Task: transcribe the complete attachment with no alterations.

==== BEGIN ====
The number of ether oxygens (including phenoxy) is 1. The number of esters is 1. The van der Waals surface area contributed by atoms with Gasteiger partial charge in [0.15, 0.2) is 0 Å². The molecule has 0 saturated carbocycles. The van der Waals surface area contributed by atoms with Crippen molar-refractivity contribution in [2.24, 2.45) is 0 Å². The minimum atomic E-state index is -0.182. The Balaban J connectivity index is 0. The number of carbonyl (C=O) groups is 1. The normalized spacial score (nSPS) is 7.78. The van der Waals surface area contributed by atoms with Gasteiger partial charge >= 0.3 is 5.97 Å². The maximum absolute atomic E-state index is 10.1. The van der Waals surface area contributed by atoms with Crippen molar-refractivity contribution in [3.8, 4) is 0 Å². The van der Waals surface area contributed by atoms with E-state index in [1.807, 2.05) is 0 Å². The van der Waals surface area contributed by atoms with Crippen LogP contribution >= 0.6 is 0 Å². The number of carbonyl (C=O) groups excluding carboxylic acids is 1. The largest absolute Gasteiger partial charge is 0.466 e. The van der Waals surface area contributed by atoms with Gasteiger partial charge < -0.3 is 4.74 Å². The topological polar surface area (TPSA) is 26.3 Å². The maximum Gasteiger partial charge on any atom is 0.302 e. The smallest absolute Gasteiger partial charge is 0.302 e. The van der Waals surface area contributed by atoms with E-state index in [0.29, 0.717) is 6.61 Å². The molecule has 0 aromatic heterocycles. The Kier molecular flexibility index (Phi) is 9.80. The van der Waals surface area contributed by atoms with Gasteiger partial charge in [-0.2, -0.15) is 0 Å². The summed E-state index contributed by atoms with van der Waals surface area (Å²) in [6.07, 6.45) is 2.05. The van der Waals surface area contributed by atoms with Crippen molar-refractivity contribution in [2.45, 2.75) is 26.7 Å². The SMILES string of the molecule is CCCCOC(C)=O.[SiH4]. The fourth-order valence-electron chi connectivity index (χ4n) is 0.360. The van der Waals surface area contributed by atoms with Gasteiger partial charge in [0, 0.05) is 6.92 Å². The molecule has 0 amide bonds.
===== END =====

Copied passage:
The number of ether oxygens (including phenoxy) is 1. The number of esters is 1. The van der Waals surface area contributed by atoms with Gasteiger partial charge in [0.15, 0.2) is 0 Å². The molecule has 0 saturated carbocycles. The van der Waals surface area contributed by atoms with Crippen molar-refractivity contribution in [2.24, 2.45) is 0 Å². The minimum atomic E-state index is -0.182. The Balaban J connectivity index is 0. The number of carbonyl (C=O) groups is 1. The normalized spacial score (nSPS) is 7.78. The van der Waals surface area contributed by atoms with Gasteiger partial charge >= 0.3 is 5.97 Å². The maximum absolute atomic E-state index is 10.1. The van der Waals surface area contributed by atoms with Crippen molar-refractivity contribution in [3.8, 4) is 0 Å². The van der Waals surface area contributed by atoms with E-state index in [1.807, 2.05) is 0 Å². The van der Waals surface area contributed by atoms with Crippen LogP contribution >= 0.6 is 0 Å². The number of carbonyl (C=O) groups excluding carboxylic acids is 1. The largest absolute Gasteiger partial charge is 0.466 e. The van der Waals surface area contributed by atoms with Gasteiger partial charge < -0.3 is 4.74 Å². The topological polar surface area (TPSA) is 26.3 Å². The maximum Gasteiger partial charge on any atom is 0.302 e. The smallest absolute Gasteiger partial charge is 0.302 e. The van der Waals surface area contributed by atoms with E-state index in [0.29, 0.717) is 6.61 Å². The molecule has 0 aromatic heterocycles. The Kier molecular flexibility index (Phi) is 9.80. The van der Waals surface area contributed by atoms with Gasteiger partial charge in [-0.2, -0.15) is 0 Å². The summed E-state index contributed by atoms with van der Waals surface area (Å²) in [6.07, 6.45) is 2.05. The van der Waals surface area contributed by atoms with Crippen molar-refractivity contribution in [2.45, 2.75) is 26.7 Å². The SMILES string of the molecule is CCCCOC(C)=O.[SiH4]. The fourth-order valence-electron chi connectivity index (χ4n) is 0.360. The van der Waals surface area contributed by atoms with Gasteiger partial charge in [0, 0.05) is 6.92 Å². The molecule has 0 amide bonds.